- Medium 2: 32 x 22 x 23 inches
- Large: 36 x 24 x 26 inches
- Extra Large: 40 x 27 x 30 inches
- Giant: 48 x 32 x 35 inches
Delta Airlines states that:
- Kennels need to be spacious for animals—animals head (ear included) must not touch the top of the kennel.
- Animals need to be able to stand erect, lie down, and turn around when in a kennel.
- The kennel needs to have a solid top and needs to be ventilated.
- The kennel needs to have food and water dishes (empty).
- The kennels need to contain towels, blankets, or any absorbent material.
The Delta Airlines ESA policy does prohibit the following kennels and carriers:
- Any carrier that is made of welded mesh, wire mesh, wicker, cardboard, and collapsible material
- Carriers that have doors that open from the top may be restricted
- Carriers that have plastic front doors, side doors or latches that secure the top half of the kennel with the bottom half of the kennel.
“Where Does My ESA Go Once I’m on the Plane?”
According to the Delta Airlines ESA policy guide and pet policy, your furry friend can join you in the aircraft cabin for a fee (see prices above). While in the aircraft cabin, they should be seated either on your lap or below your seat.
Emotional support animals are not allowed to block the aisles of the aircraft, take up a passenger’s seat, or disrupt other passengers.
Prepare Your ESA for Flight!
Traveling with your furry friend can be really fun and more importantly, help your anxiety and keep you calm. But, as a responsible ESA owner, you need to make sure you do your part to keep your ESA well-trained during the flight.
Teach Your Dog The Proper Behavior When in Public and on the Airplane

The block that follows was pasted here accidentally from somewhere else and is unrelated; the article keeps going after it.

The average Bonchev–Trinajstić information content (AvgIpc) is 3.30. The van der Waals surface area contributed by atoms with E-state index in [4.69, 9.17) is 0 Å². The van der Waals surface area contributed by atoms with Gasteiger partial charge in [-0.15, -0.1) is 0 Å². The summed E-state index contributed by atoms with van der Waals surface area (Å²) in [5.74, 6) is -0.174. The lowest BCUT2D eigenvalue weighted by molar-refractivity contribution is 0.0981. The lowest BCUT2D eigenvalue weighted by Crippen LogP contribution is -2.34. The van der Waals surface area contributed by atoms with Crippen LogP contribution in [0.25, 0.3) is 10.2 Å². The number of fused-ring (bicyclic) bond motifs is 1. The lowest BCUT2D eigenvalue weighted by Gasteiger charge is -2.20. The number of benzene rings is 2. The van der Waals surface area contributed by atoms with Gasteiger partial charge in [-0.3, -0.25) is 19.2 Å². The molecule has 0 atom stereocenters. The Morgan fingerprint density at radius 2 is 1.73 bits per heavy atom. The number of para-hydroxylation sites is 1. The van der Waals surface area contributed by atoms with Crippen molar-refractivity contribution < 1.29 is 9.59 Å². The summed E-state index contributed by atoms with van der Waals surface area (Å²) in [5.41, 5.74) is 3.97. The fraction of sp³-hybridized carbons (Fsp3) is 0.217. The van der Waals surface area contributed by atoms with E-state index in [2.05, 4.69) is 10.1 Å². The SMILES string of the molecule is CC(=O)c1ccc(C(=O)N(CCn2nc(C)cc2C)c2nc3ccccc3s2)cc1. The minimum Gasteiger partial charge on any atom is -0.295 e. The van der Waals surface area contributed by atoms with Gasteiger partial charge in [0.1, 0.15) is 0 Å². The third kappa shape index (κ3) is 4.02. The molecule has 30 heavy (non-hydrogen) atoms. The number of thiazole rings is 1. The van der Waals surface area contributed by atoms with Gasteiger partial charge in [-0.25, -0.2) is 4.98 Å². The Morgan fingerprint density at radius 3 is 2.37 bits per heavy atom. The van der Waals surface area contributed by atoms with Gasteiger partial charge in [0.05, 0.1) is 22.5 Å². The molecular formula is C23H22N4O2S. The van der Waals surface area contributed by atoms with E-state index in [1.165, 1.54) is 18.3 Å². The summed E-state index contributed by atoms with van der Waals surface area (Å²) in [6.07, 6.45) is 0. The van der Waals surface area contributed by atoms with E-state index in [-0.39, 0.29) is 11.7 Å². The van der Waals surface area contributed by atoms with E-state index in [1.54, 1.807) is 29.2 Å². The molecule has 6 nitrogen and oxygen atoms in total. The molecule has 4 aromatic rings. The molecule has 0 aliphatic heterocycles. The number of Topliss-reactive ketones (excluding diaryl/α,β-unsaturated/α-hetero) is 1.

Like all other airlines, Delta ESA policy (just like Delta Pet Policy) has the right to reject your emotional support animal should they believe that your ESA has the potential to cause harm to others, display aggressive behavior, or irritate other passengers (barking dogs).
While they don’t require specific training, it is advised you train your ESA to “get-used-to” their surroundings and be comfortable when in stressful public situations. Make sure your emotional support animal knows the basic commands such as sit, stay, and keep quiet!
Importantly, make sure your ESA (if a dog) knows how to walk properly on a leash.
They’re There For Your Comfort, Not Disturbance
An emotional support animal is there for your sanity! So, apart from very basic training, it’s quite important that you make sure your ESA is not going to cause you or others around you trouble. Generally, bigger ESAs—like Great Danes, Dobermans, or other large breed dogs, may be quite difficult to travel with due to their size so we recommend you speak to Delta Airlines on how they can properly accommodate a large ESA.
Are You Traveling Internationally? Check Out Location-Specific Resources to See If Your ESA is Allowed
Sometimes traveling restrictions may apply with an emotional support animal. This is particularly true when passengers choose to travel internationally. When traveling internationally, restrictions may apply depending on the country of destination. So, don’t forget to read up on any pet quarantine procedures, restrictions, and import laws.
For more information about pets and ESAs traveling internationally, check out:
- Pets and International—U.S Department of State
- U.S. Domestic & International Pet Travel: Delta Air Lines
- International Travel with Your Pet—CDC